Undoubtedly, Dr. Height would have been in the front for the fight for justice for the most vulnerable. The Arizona law targeting undocumented immigrants is a slap in the face to ALL that we as people of color have gained in this country. A law that allows people to be stopped and harassed by the police because they might "look illegal" is an abomination. The people of this country must condemn this type of measure and work twice as hard to ensure that there is a dignified path to citizenship for those that are undocumented and a new U.S. foreign policy that ensures that the causes of mass migrations are dealt with.

Human and civil rights leaders of all races must lead this fight.

Nicole C. Lee is the president of TransAfrica Forum

Connecting the Dots within the Black Diaspora

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(NNPA) There are more than a billion people of African descent living on this precious earth. There are 800 million in Africa; 140 million in South America; 40 million in the United States and the remaining spread amongst the rest of the globe. No matter which way you look at it, we are at the bottom rung of each economic ladder in each and every nation.

It is time to seriously address this matter and no one is going to do it sincerely but people of African descent themselves.

There are a lot of organizations such as the United Nations, NATO, World Bank, IMF, etc. that give token attention to the needs of the Black Diaspora. There will never be true progress from these groups because it is in their economic interest to exploit the Black Diaspora not nurture it.

Descendents of Africa must do for self.

First we need to get thoroughly organized. We cannot do this with social worker types forming committees and liaisons. The glue that can put us all together is COMMERCE. The best example is that of the Chinese Diaspora. The common thread and link to all people of Chinese descent is commercial interaction. Economic empowerment solidifies the population which is spread throughout the world. This is obviously successful and we, people of African descent, should use this as our new model.

As the nation of China is the center of the Chinese Diaspora commercial activity, the United States should become the commercial center for the Black Diaspora. Our economic status, educational levels and personal wealth are the greatest amongst the Diaspora. It is our destiny to lead this major project and set policy, trade routes, best practices for all of us to follow. It won’t be easy but anything of value never is. Let’s begin working on this. During the next few months I will be working furiously on setting exchange programs with Afro Latinos in the heavily Black populated nations of Colombia and Brazil. They possess the two largest Black populations in South America. We have had interaction in the past and now it is time to pick up the pace in a turbo fashion. African-Americans should get ready to learn a lot about these two nations and many of you should plan on traveling to and from and, also, seek business opportunities amongst all the players.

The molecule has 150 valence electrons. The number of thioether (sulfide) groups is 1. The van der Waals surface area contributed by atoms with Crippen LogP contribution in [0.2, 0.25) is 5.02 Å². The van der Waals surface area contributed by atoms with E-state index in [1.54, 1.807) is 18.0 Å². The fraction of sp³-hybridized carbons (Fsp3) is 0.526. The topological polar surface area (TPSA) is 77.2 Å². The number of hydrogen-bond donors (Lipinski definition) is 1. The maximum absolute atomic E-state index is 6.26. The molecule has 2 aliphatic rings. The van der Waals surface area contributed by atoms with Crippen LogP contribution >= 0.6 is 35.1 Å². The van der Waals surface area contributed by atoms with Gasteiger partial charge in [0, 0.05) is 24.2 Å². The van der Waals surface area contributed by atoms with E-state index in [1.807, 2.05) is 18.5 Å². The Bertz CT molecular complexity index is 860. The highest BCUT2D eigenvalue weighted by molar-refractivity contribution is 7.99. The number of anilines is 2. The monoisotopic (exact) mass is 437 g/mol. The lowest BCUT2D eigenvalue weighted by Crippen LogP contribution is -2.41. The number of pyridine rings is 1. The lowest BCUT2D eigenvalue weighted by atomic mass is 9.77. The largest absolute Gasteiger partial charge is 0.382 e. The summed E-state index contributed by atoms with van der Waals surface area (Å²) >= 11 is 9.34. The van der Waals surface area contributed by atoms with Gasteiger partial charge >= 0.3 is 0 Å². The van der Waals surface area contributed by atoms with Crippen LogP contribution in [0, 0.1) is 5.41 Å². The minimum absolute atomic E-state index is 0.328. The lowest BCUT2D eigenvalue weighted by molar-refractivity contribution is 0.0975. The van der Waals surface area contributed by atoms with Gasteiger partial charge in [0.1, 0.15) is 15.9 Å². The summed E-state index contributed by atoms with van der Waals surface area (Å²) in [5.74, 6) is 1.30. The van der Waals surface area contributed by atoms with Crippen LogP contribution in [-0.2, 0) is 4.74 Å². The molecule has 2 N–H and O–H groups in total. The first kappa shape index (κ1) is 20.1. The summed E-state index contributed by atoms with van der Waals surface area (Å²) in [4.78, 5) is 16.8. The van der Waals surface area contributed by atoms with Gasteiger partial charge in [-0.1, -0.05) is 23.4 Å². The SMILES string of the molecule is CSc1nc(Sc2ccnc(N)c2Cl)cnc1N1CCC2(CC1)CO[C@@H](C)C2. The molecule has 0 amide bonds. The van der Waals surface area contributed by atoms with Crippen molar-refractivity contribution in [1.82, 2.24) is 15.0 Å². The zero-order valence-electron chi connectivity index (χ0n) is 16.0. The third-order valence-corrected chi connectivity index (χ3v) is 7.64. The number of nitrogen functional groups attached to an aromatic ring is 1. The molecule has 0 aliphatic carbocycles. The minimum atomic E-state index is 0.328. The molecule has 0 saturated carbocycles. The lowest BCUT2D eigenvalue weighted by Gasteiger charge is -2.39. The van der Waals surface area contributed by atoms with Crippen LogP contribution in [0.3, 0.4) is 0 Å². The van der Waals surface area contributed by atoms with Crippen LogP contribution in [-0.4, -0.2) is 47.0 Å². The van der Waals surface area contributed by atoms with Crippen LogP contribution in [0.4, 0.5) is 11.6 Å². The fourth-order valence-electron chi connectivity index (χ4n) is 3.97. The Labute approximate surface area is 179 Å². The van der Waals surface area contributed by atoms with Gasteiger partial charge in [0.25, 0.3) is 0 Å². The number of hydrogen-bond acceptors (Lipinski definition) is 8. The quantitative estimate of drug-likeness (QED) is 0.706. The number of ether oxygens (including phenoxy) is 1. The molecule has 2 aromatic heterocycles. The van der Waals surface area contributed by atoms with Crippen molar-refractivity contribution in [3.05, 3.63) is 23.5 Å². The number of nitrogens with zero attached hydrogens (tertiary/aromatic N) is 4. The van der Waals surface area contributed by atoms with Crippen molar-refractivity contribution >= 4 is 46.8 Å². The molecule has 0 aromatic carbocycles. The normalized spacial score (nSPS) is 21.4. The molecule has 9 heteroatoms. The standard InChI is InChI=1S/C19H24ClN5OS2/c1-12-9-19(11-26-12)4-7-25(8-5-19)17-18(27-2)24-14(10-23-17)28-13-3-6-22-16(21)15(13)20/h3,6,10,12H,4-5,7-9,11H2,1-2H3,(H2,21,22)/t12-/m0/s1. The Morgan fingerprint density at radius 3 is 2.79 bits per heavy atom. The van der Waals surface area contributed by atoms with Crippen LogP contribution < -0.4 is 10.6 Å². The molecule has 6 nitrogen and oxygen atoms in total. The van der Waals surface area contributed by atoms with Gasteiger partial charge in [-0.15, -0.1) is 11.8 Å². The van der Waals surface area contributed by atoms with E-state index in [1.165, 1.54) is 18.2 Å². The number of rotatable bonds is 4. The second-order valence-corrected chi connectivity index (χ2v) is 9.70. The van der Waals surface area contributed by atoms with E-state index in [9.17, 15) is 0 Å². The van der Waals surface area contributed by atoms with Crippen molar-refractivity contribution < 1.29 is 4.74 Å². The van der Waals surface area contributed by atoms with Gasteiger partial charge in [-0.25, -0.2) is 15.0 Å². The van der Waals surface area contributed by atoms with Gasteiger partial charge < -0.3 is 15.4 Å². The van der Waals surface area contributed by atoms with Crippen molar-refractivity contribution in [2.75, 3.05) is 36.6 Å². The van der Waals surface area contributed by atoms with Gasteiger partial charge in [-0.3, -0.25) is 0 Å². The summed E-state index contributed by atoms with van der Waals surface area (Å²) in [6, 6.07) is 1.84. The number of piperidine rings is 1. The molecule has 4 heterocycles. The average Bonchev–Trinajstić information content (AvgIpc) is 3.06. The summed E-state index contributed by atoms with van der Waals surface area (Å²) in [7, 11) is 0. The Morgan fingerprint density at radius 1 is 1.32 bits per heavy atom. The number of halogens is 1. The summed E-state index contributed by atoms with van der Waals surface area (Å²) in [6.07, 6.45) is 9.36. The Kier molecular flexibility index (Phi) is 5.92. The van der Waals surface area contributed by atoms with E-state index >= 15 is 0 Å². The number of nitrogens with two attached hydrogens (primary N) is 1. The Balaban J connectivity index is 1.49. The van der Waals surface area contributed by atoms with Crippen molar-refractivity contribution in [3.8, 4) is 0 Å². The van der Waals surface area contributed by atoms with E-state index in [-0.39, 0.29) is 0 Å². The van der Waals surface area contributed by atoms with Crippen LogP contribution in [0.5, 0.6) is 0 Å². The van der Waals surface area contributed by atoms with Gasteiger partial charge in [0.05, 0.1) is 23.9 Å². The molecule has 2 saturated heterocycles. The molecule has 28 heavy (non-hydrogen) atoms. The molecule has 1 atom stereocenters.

Both Colombia and Brazil have what we call Historically Black Colleges and Universities. We should develop a Sister Program between them and some of our HBCUs. The business and engineering schools should be in constant interaction and we, the United States, should provide good internship opportunities for students in the South American schools with major US corporations. This would develop capacity and valuable experience that the students can take back to their respective communities.

They could start entrepreneurial ventures that would create significant numbers of jobs and start them on a wealth building journey. My plan is to develop partnerships with at least two US schools and one Colombian campus and one from Brazil.

We will assemble a working group of African American entrepreneurs and go on fact finding missions to these two nations.

We will also host fact finding groups from Brazil and Colombia to likewise see how we do it in America. From there we will organize aggressive trade missions and seek to form joint ventures and other economic collaborations with our entrepreneurial counterparts. Perhaps we can get the World Bank to provide some token financing that could jump start our newly formed ventures. Some way; some how we will find the seed money (even if it comes from our own pockets) and start the long and glorious mission.

Of course, we will have to develop a good political strategy. Nothing gets Congress and the US State Department more nervous than a group of African American entrepreneurs visiting foreign nations on a business trip. This is a “game changer” and will revolutionize the economic order and the place where descendents of Africa will interact.

This will be the start. Soon we should have all of South America connected along with the Caribbean. From there we go for the grand prize – the wonderful continent of Africa. Africa, our motherland with all its treasures and natural resources that exceed any other geography in the world, is the final prize. What if the Black Diaspora had its act together like the Chinese Diaspora? What a wonderful world this would be.